The Independent Reconfiguration Panel has also told them to examine the likelihood that the Care Closer to Home plans can achieve the targeted reduction in demand for hospital care, and also make sure that over the whole period of implementation, out of hospital care services are in place before hospital bed numbers are cut.
Calderdale and Kirklees Joint Health Scrutiny Committee must examine both the Kirklees Integrated out of hospital care system and its counterpart in Calderdale – Calderdale Care.
Russian doll-type nested accountable/integrated care systems will transform GP practices
Kirklees Integrating Health and Social Care Case for Change says that future delivery of health and social care in Kirklees will be through “one place based out-of-hospital care delivery system”, commissioned by the Integrated Care Board.
Primary care in Huddersfield and North Kirklees will operate on smaller footprints, says the Case for Change. Groups of GP practices will form “locality” accountable/integrated care systems each serving a population of at least 30k-50k people.
This involves redesigning GP services – a significant service change.
Where has this been consulted on? It hasn’t.
Greater Huddersfield CCG is working on this redesign with individual GP practices reps and the My Health Huddersfield GP Federation. They are
“promoting patient involvement and ownership of their own health and wellbeing.”
New GP commissioning and governance methods
This “redesign” of GP services involves a big change to the methods of commissioning them. The Clinical Commissioning Groups are developing a “lead provider” governance structure. This is being “supported” by the Yorks and Humber Academic Health Science Network – a limited company licensed by NHS England to promote the government’s agenda of:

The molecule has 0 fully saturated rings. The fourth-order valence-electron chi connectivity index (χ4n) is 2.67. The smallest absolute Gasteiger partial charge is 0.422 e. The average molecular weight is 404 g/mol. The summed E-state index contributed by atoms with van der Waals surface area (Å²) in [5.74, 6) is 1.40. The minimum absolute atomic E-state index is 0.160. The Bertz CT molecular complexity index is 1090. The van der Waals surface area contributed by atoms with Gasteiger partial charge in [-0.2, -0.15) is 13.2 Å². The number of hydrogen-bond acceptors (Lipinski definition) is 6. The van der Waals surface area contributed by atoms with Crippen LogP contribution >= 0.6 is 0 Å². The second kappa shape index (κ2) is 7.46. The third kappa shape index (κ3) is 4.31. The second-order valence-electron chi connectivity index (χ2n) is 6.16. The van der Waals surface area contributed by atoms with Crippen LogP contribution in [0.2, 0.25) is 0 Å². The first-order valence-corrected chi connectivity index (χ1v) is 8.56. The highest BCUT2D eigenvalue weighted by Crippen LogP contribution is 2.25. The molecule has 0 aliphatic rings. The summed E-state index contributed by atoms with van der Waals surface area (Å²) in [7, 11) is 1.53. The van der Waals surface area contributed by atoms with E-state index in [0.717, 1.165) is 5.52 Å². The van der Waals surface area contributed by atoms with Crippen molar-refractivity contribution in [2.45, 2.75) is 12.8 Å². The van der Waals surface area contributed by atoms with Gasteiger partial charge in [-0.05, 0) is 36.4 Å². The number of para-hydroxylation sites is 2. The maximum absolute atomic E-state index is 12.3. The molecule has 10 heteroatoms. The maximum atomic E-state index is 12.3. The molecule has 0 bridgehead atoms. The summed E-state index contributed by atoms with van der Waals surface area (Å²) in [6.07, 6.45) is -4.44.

“Life Sciences and Healthcare as important sectors to generate new economic growth as well as increasing the quality of care for patients within the NHS.”
NHS England’s website says:
“AHSNs have been established to deliver a step-change in the way the NHS identifies, develops and adopts new technologies and are predicated on partnership working and collaboration between the NHS, academia, the private sector and other external partners within a single AHSN context and across AHSNs.”
It refers to Academic Health Science Networks as “system integrators” whose job is:
“to lead large scale, sustainable transformational change across traditional boundaries…each AHSN also has the remit to bring together the resources and assets in their geography to create a synergy between researchers in universities, industry and entrepreneurs, and the local NHS to identify, exploit and commercialise innovations that will have national and international significance.”
Companies House shows that three of the four Yorkshire and Humber AHSN directors mix public sector and corporate interests:
- Andrew Cash is also the South Yorkshire and Bassetlaw Integrated Care System lead, Chief Executive of Sheffield Teaching Hospitals NHS, Director of NHS Confederation and Director of management consultancy company Unique Health Solutions Ltd
- Christine Audrey Outram is also Director of Foundation Trust Network , Manchester Academic Health Science Centre , Holgateside Consulting, St Annes Community Services Leeds, which rents and operates Housing Association real estate, provides Residential nursing care facilities, Residential care activities for learning difficulties, mental health and substance abuse and Other non-residential social work activities
- Professor William Pope is also Director of University of Suffolk Ltd; Connected Together CIC , which carries out Market research and public opinion polling and was previously named HEALTHWATCH NORTHAMPTONSHIRE CIC; and Unity Leisure Ltd , which operates sports facilities.